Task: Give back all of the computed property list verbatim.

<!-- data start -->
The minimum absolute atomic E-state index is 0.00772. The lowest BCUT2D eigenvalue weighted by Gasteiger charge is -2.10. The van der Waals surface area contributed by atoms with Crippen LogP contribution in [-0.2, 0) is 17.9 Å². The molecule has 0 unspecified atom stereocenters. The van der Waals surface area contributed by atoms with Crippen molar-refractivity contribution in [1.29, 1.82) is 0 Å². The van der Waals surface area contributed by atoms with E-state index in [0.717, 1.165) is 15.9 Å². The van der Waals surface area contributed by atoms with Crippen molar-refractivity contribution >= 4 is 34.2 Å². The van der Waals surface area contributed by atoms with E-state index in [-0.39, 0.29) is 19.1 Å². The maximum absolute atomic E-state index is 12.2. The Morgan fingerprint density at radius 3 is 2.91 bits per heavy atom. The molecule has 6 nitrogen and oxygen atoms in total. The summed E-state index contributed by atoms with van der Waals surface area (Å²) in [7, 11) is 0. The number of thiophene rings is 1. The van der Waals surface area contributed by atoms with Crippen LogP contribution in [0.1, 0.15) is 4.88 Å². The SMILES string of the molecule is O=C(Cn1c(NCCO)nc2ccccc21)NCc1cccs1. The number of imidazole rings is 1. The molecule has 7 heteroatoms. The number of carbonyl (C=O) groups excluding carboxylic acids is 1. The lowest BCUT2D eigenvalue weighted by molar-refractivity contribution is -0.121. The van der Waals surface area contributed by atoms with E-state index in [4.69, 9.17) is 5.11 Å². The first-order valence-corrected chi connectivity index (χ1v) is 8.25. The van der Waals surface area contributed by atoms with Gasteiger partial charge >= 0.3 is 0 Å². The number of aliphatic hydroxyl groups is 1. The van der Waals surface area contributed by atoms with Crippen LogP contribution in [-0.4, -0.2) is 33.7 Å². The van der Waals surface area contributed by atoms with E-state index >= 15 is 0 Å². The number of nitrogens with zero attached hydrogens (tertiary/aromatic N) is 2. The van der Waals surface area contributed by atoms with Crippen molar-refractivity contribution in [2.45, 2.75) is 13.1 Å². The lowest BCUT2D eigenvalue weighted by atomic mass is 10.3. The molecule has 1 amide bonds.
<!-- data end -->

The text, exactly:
The minimum absolute atomic E-state index is 0.00772. The lowest BCUT2D eigenvalue weighted by Gasteiger charge is -2.10. The van der Waals surface area contributed by atoms with Crippen LogP contribution in [-0.2, 0) is 17.9 Å². The molecule has 0 unspecified atom stereocenters. The van der Waals surface area contributed by atoms with Crippen molar-refractivity contribution in [1.29, 1.82) is 0 Å². The van der Waals surface area contributed by atoms with E-state index in [0.717, 1.165) is 15.9 Å². The van der Waals surface area contributed by atoms with Crippen molar-refractivity contribution >= 4 is 34.2 Å². The van der Waals surface area contributed by atoms with E-state index in [-0.39, 0.29) is 19.1 Å². The maximum absolute atomic E-state index is 12.2. The Morgan fingerprint density at radius 3 is 2.91 bits per heavy atom. The molecule has 6 nitrogen and oxygen atoms in total. The summed E-state index contributed by atoms with van der Waals surface area (Å²) in [7, 11) is 0. The number of thiophene rings is 1. The van der Waals surface area contributed by atoms with Crippen LogP contribution in [0.1, 0.15) is 4.88 Å². The SMILES string of the molecule is O=C(Cn1c(NCCO)nc2ccccc21)NCc1cccs1. The number of imidazole rings is 1. The molecule has 7 heteroatoms. The number of carbonyl (C=O) groups excluding carboxylic acids is 1. The lowest BCUT2D eigenvalue weighted by molar-refractivity contribution is -0.121. The van der Waals surface area contributed by atoms with E-state index in [4.69, 9.17) is 5.11 Å². The first-order valence-corrected chi connectivity index (χ1v) is 8.25. The van der Waals surface area contributed by atoms with Gasteiger partial charge >= 0.3 is 0 Å². The number of aliphatic hydroxyl groups is 1. The van der Waals surface area contributed by atoms with Crippen LogP contribution in [-0.4, -0.2) is 33.7 Å². The van der Waals surface area contributed by atoms with E-state index >= 15 is 0 Å². The number of nitrogens with zero attached hydrogens (tertiary/aromatic N) is 2. The van der Waals surface area contributed by atoms with Crippen molar-refractivity contribution in [2.45, 2.75) is 13.1 Å². The lowest BCUT2D eigenvalue weighted by atomic mass is 10.3. The molecule has 1 amide bonds.